Mosquitos carrying the virus have also been found in Connecticut according to a local news outlet.
Some communities are issuing warnings and even instilling curfews
Following the four infections in Massachusetts, 29 communities in the state were declared at critical EEE risk, 37 at high risk, and more than 70 at moderate risk, according to the state Department of Health.
Since disease-carrying mosquitos tend to be most active between dusk and dawn, some communities are putting measures in place to try to keep residents safer.
The mayor of New Bedford, Massachusetts, declared a sunset curfew for all city property, including public parks, according to the local radio station 1420 WBSM. Rochester, Massachusetts has instituted a similar curfew. And area high schools have moved athletic events like football games to early afternoon instead of evening, South Coast Today reported.
EEE is dangerous because it can inflame the brain
Only about 5 to 10 human cases of EEE are reported in the U.S. each year, according to the Centers for Disease Control and Prevention. But about 30% of cases are fatal, and survivors are often left with permanent brain damage.
After it's been transmitted via a mosquito bite, the virus can cause inflammation of the brain (encephalitis), which is what makes it so dangerous and potentially fatal.
If a mosquito with the virus bites you, you can experience symptoms like headache, high fever, chills, and vomiting four to 10 days afterward, according to the CDC. You'll know it's not something like the flu since it suddenly progresses into more serious symptoms like disorientation and convulsions.
A blood test or spinal fluid sample can diagnose the infection. Although there's no cure, patients should be hospitalized so symptoms can be treated. If the infection doesn't reach the brain, people can make a complete recovery within weeks.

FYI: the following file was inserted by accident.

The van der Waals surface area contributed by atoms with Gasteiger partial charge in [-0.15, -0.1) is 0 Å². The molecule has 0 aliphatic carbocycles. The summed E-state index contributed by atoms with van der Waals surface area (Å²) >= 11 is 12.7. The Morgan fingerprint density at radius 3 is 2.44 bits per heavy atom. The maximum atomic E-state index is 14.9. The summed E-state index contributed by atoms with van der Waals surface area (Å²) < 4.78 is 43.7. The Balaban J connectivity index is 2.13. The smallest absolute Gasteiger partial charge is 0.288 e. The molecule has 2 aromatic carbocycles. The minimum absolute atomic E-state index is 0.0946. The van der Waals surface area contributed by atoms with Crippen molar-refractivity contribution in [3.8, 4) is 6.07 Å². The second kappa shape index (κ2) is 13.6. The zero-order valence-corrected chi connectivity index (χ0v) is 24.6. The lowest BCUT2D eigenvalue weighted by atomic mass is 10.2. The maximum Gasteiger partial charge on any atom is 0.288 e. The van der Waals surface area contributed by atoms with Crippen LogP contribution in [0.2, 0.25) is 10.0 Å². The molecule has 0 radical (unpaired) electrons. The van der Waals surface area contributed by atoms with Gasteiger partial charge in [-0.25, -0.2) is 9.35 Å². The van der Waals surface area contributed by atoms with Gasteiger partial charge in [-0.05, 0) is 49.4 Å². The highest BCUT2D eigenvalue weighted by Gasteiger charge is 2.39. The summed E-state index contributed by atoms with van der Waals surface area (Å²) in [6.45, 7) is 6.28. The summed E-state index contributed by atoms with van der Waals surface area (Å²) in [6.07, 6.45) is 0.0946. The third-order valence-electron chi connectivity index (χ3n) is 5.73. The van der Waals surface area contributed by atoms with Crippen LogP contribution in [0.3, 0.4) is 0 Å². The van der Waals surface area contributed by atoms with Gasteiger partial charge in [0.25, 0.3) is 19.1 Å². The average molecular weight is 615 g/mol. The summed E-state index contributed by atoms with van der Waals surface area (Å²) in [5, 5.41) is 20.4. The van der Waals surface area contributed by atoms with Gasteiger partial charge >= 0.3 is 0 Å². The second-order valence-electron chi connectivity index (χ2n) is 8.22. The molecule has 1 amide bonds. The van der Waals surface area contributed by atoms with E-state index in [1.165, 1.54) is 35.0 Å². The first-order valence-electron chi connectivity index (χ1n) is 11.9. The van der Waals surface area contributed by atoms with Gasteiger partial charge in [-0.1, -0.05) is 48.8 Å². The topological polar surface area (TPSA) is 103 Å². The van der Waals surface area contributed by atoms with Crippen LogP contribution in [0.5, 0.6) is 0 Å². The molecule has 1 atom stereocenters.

However, if the brain does become inflamed, brain damage can be permanent and cause long-term problems like confusion, memory loss, changes in personality and mood, paralysis, and intellectual impairment. About a third of patients with EEE die, either within weeks of getting this disease or years later as a result of ongoing physical and mental impairment.
Use bug spray with DEET or lemon eucalyptus to protect yourself
Anyone can get the disease, but people who work outside are particularly likely to be bitten by mosquitoes, and children and the elderly are most likely to have severe cases of EEE.
You can prevent all mosquito-borne illnesses by using effective bug spray (with DEET or lemon eucalyptus) while outside, and wearing long pants and sleeves, according to the CDC.
Health officials also recommend eliminating mosquito habitats where possible. That means getting rid of standing water from containers around the home like flower pots, gutters, recycling containers, wheel barrows, and birdbaths. Also make sure your screens don't have any holes or tears so that they keep mosquitoes outside.
Editor's note: This story was updated on August 4 to reflect the latest EEE cases